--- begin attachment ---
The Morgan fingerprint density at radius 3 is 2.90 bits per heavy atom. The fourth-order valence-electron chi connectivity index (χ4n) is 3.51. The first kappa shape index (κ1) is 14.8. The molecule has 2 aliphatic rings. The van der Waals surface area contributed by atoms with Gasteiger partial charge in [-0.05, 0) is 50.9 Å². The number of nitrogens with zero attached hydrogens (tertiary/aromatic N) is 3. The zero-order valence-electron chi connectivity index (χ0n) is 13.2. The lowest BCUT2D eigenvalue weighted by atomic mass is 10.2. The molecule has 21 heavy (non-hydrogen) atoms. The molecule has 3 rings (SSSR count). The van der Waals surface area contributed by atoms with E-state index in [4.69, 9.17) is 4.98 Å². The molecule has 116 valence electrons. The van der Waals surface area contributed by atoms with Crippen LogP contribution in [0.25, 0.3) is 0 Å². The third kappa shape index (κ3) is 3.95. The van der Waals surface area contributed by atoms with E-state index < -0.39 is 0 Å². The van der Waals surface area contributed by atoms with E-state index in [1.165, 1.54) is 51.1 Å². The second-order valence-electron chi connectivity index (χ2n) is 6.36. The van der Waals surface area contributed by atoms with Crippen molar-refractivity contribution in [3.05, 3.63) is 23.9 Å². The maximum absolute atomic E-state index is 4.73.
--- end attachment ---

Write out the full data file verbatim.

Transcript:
The Morgan fingerprint density at radius 3 is 2.90 bits per heavy atom. The fourth-order valence-electron chi connectivity index (χ4n) is 3.51. The first kappa shape index (κ1) is 14.8. The molecule has 2 aliphatic rings. The van der Waals surface area contributed by atoms with Gasteiger partial charge in [-0.05, 0) is 50.9 Å². The number of nitrogens with zero attached hydrogens (tertiary/aromatic N) is 3. The zero-order valence-electron chi connectivity index (χ0n) is 13.2. The lowest BCUT2D eigenvalue weighted by atomic mass is 10.2. The molecule has 21 heavy (non-hydrogen) atoms. The molecule has 3 rings (SSSR count). The van der Waals surface area contributed by atoms with E-state index in [4.69, 9.17) is 4.98 Å². The molecule has 116 valence electrons. The van der Waals surface area contributed by atoms with Crippen LogP contribution in [0.25, 0.3) is 0 Å². The third kappa shape index (κ3) is 3.95. The van der Waals surface area contributed by atoms with E-state index < -0.39 is 0 Å². The van der Waals surface area contributed by atoms with E-state index in [1.165, 1.54) is 51.1 Å². The second-order valence-electron chi connectivity index (χ2n) is 6.36. The van der Waals surface area contributed by atoms with Crippen molar-refractivity contribution in [3.05, 3.63) is 23.9 Å². The maximum absolute atomic E-state index is 4.73.